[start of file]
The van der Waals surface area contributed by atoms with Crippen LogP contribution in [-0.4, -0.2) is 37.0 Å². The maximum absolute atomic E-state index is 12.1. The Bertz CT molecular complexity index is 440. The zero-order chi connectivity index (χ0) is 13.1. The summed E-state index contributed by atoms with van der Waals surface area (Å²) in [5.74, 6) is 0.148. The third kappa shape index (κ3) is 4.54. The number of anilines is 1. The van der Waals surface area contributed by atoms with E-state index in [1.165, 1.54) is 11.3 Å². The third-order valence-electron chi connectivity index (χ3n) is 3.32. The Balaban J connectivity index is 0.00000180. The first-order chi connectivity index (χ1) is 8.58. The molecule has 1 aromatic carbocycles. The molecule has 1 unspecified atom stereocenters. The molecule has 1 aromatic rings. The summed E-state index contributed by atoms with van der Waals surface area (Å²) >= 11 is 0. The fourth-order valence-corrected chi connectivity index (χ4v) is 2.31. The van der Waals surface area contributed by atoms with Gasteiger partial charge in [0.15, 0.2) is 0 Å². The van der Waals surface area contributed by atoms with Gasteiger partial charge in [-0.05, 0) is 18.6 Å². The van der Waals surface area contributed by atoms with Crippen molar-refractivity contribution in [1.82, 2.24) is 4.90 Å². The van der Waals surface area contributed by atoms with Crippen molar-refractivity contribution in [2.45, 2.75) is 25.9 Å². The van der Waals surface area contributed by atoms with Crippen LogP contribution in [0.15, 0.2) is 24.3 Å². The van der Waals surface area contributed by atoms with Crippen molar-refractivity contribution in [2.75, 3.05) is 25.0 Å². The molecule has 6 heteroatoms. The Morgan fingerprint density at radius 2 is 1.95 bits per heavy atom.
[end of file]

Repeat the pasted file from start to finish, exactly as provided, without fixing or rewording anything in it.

The van der Waals surface area contributed by atoms with Crippen LogP contribution in [-0.4, -0.2) is 37.0 Å². The maximum absolute atomic E-state index is 12.1. The Bertz CT molecular complexity index is 440. The zero-order chi connectivity index (χ0) is 13.1. The summed E-state index contributed by atoms with van der Waals surface area (Å²) in [5.74, 6) is 0.148. The third kappa shape index (κ3) is 4.54. The number of anilines is 1. The van der Waals surface area contributed by atoms with E-state index in [1.165, 1.54) is 11.3 Å². The third-order valence-electron chi connectivity index (χ3n) is 3.32. The Balaban J connectivity index is 0.00000180. The first-order chi connectivity index (χ1) is 8.58. The molecule has 1 aromatic carbocycles. The molecule has 1 unspecified atom stereocenters. The molecule has 1 aromatic rings. The summed E-state index contributed by atoms with van der Waals surface area (Å²) >= 11 is 0. The fourth-order valence-corrected chi connectivity index (χ4v) is 2.31. The van der Waals surface area contributed by atoms with Gasteiger partial charge in [0.15, 0.2) is 0 Å². The van der Waals surface area contributed by atoms with Gasteiger partial charge in [-0.05, 0) is 18.6 Å². The van der Waals surface area contributed by atoms with Crippen molar-refractivity contribution in [1.82, 2.24) is 4.90 Å². The van der Waals surface area contributed by atoms with Crippen molar-refractivity contribution in [2.45, 2.75) is 25.9 Å². The van der Waals surface area contributed by atoms with Crippen LogP contribution in [0.15, 0.2) is 24.3 Å². The van der Waals surface area contributed by atoms with Crippen molar-refractivity contribution in [2.75, 3.05) is 25.0 Å². The molecule has 6 heteroatoms. The Morgan fingerprint density at radius 2 is 1.95 bits per heavy atom.